Sorry abt my long absence. I flew back to India on the 23rd and am still getting over the jetlag.
Even though I've spent 12 years outside the country, India is still home for me. And yet, this time I return home with mixed feelings. There is, of course, the excitement of meeting family & friends, the wonderful pampering, the 24 hr domestic help, facials, manicures & pedicures for a tenth of what they cost in the US.
Yet, each time I come back, I feel a little more distant from my 'home'. As I walk out of the airplane, I see how dirty the International airport is. I notice the pollution and the noise a little bit more. I find myself carrying Purell hand sanitizer everywhere I go. I can't sit in a non-air conditioned car for more than a few minutes. I fear I might be turning into (shudder) an NRI (Non Resident Indian) snob!
I hate people who leave India and then consider themselves 'above' the desis (locals), those for whom criticizing their country becomes almost a status symbol - "how do you live in all that dirt...uff, I could never go back! Of course, I still love India dearly, but..." I guess that's the sort of love that can only be sustained at a distance.
And yet, I find myself thinking, if not saying these kind of things. And I start wondering - is it so wrong to want to live in a country that's clean, where officials (except, of course, Illinois Gov. Rod Blagojevich) aren't corrupt, where doctors can be trusted to diagnose you fairly and not send you for unneccesary tests just to make some money? Every time I look at the Indian newspapers I stories of organ trafficking, medical malpractice, abuse of women and the like.
I'm feeling terribly guilty as I write this. I feel as though I'm letting down my country, bringing it's ugly side out in the open. After all, all homes have their issues, shouldn't we try to solve them internally and not open them up for scrutiny by the neighbors? Then why am I bad-mouthing my home?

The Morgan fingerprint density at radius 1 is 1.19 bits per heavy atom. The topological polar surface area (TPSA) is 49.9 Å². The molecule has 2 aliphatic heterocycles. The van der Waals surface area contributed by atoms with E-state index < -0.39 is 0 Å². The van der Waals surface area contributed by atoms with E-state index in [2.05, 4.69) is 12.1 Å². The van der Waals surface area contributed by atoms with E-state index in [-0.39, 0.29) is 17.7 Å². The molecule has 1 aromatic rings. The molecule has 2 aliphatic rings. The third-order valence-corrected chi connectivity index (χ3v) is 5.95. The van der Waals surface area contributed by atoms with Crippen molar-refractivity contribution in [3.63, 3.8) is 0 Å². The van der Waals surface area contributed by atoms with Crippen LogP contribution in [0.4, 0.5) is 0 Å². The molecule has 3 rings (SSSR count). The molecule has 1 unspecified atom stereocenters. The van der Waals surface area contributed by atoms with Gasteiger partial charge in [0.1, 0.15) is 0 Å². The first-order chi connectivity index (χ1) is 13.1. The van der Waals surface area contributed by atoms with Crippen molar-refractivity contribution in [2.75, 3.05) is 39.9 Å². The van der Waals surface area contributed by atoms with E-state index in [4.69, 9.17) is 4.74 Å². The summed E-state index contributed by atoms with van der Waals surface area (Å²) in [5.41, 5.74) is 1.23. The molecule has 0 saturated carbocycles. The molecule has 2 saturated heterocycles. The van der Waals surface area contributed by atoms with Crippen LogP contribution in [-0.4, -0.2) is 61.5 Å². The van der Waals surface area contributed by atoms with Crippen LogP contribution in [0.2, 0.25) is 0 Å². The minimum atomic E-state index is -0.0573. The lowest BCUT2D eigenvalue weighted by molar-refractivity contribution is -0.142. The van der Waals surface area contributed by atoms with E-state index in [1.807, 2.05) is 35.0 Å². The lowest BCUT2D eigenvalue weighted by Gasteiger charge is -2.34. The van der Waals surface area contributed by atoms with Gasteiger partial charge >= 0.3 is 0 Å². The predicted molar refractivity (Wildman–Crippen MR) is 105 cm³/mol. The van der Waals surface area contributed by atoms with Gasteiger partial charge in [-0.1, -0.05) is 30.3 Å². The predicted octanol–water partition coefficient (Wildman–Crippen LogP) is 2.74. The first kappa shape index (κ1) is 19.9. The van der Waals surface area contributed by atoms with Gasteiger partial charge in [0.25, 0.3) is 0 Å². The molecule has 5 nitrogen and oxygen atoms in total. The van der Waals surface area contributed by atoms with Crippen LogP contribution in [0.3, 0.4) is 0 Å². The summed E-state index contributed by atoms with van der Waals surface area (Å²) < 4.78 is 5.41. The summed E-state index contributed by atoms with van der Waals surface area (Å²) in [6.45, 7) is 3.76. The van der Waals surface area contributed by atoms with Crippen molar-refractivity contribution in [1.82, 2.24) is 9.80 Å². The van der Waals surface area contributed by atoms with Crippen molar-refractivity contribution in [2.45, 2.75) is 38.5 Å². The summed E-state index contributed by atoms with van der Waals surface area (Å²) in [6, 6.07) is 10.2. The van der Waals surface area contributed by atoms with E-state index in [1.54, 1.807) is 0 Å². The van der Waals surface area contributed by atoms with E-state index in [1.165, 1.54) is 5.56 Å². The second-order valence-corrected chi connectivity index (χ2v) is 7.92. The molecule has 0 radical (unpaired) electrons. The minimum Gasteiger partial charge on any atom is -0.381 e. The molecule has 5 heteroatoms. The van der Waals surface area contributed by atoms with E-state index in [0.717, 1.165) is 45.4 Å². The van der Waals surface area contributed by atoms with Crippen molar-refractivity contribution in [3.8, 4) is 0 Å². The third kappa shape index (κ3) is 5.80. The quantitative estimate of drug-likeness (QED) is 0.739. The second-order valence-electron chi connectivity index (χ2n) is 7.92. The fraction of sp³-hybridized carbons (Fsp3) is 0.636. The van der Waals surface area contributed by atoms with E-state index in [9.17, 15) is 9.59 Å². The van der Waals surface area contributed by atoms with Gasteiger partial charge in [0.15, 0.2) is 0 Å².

It's in this frame of mind that I start looking around me a little more carefully. I come across an interesting story of how cops played cupid for a young couple. And I thought, though it is in no way pardonable that so many intercast couples are still rejected or worse by their own families in my country, maybe there is a glimmer of hope. A perfect example of the slow changes coming into India is that of the Muslim couple who married their adopted hindu daughter to a Hindu groom.
Suddenly, I feel a little more cheerful. Sure, there is a lot in India that needs to be improved. But if those of us who are young and educated, those of us who are wlling and capable of making a change start leaving our 'home' for greener pastures, then how can we expect India to move in the right direction?
Yes, it is tempting to live in a country where most issues have already been resolved, but wouldn't it be far more fulfilling to help my own country reach that level?